Cheeks met his future wife, Melissa, in high school. While he was at Eastern Illinois, she attended Purdue University to become a veterinarian and the couple continued a long-distance relationship.
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They both quickly fell for Madison. “The city of Madison has an energetic vibrancy,” Cheeks said. “Lots of culture. It felt like a city trying to look forward and the opportunity to be an exciting city for the next generation.”
Melissa completed her degree in 2011 and the couple married in Madison the weekend of Art Fair on the Square in that year. At home, Cheeks said he loves to cook, making a hot breakfast for his family every morning and homemade pizza with Melissa Friday nights. He has embraced parenthood, finding it as hard as warned but far more rewarding, bringing a new sense of civic responsibility.
“I want my kids to grow up in a city that’s more inclusive, more innovative and more safe,” he said.
Although witness to labor issues at a young age, Cheeks didn’t connect much with electoral politics until his junior year of college, when a professor suggested he attend a campus speech by the then-junior U.S. senator from Illinois, explaining that Barack Obama could become the nation’s first black president.
In Madison, Cheeks volunteered for Milwaukee Democratic Mayor Tom Barrett’s unsuccessful gubernatorial race against Republican Scott Walker in 2010. He did community work, tutoring at Memorial High School and serving on the board of directors at Omega School and as technology committee chair for Badger Rock Middle School’s planning team. He was appointed to the city’s Public Safety Review Committee and served on the board of the Foundation for Madison’s Public Schools.
In 2013, Cheeks ran unopposed for an open seat in the city’s diverse 10th District, which covers Allied Drive, Dunn’s Marsh, Midvale Heights, Nakoma, Orchard Ridge and Summit Woods. He was re-elected in 2015 and 2017.
In 2014, he was a leader in the passage of local “Ban the Box” legislation, which removes questions about criminal backgrounds from initial employment applications.
In the spring of 2016, after three retaliatory gunshot homicides with black shooters and victims, African American community leaders, Cheeks and Phair forged an ambitious, 15-point plan with a top priority of peer support for teens and young adults at risk of committing violence, victims and families, and those re-entering the community from incarceration.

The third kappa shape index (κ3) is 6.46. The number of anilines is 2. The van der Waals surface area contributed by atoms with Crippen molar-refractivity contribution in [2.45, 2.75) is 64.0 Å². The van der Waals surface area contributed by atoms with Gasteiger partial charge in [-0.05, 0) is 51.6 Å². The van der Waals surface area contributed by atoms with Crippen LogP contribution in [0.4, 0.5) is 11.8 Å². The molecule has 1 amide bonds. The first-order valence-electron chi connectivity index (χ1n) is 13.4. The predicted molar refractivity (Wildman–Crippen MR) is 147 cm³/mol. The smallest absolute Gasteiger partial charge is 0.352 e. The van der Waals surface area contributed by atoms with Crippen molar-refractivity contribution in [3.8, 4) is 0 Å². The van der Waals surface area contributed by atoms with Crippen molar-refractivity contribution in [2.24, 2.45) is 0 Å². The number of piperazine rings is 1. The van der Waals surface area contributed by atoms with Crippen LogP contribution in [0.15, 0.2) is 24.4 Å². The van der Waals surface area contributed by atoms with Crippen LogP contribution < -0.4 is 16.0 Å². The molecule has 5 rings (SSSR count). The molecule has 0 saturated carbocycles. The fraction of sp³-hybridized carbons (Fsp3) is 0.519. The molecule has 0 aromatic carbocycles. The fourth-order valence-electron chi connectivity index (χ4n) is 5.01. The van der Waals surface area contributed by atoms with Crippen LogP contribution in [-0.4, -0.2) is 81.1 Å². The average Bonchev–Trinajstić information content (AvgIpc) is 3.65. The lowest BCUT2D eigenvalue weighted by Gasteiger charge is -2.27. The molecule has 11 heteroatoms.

That fall, Mayor Paul Soglin proposed and the council approved $400,000 for peer support, which is now praised for helping reduce homicides and calming potentially violent situations. Funding was increased in the 2019 budget.
Cheeks said he involved youth in the planning process for the Allied Drive Park, which opened last summer with a basketball court, shelter and Wi-Fi. “It was really good for the kids to see they could engage with government and get things done,” he said.
He helped craft legislation to provide six weeks of paid family leave with the hope that it will also inspire the private sector to do the same. He would like to double it to 12 weeks.
On the night of Donald Trump’s election in November 2016, when, as Cheeks put it, America “elected a racist, sexist, bully to be president,” he got a text from his mom, asking how he was doing. Cheeks, distraught, didn’t reply. His mother followed with another text, “Don’t be discouraged. It is the local leaders people have to count on now.”
The message resonated. Cheeks felt motivated and ready to run for mayor, offering an “opportunity agenda” focused on housing, education, racial equity and economic development, safety, transportation, the environment and modernizing government.
Some specific proposals include doubling the city’s Affordable Housing Fund from $4.5 million to $9 million annually; increasing funds for mentorship programs; a comprehensive public safety plan; leading an effort to create a mental health crisis center; offering late-night bus service for shift workers, and creating a new environmental deputy in the mayor’s office.
“My style of leadership is a collaborative one,” he said. “We don’t have to be fighting over who gets the credit. At the end of the day, it’s about broadening who’s at the table.”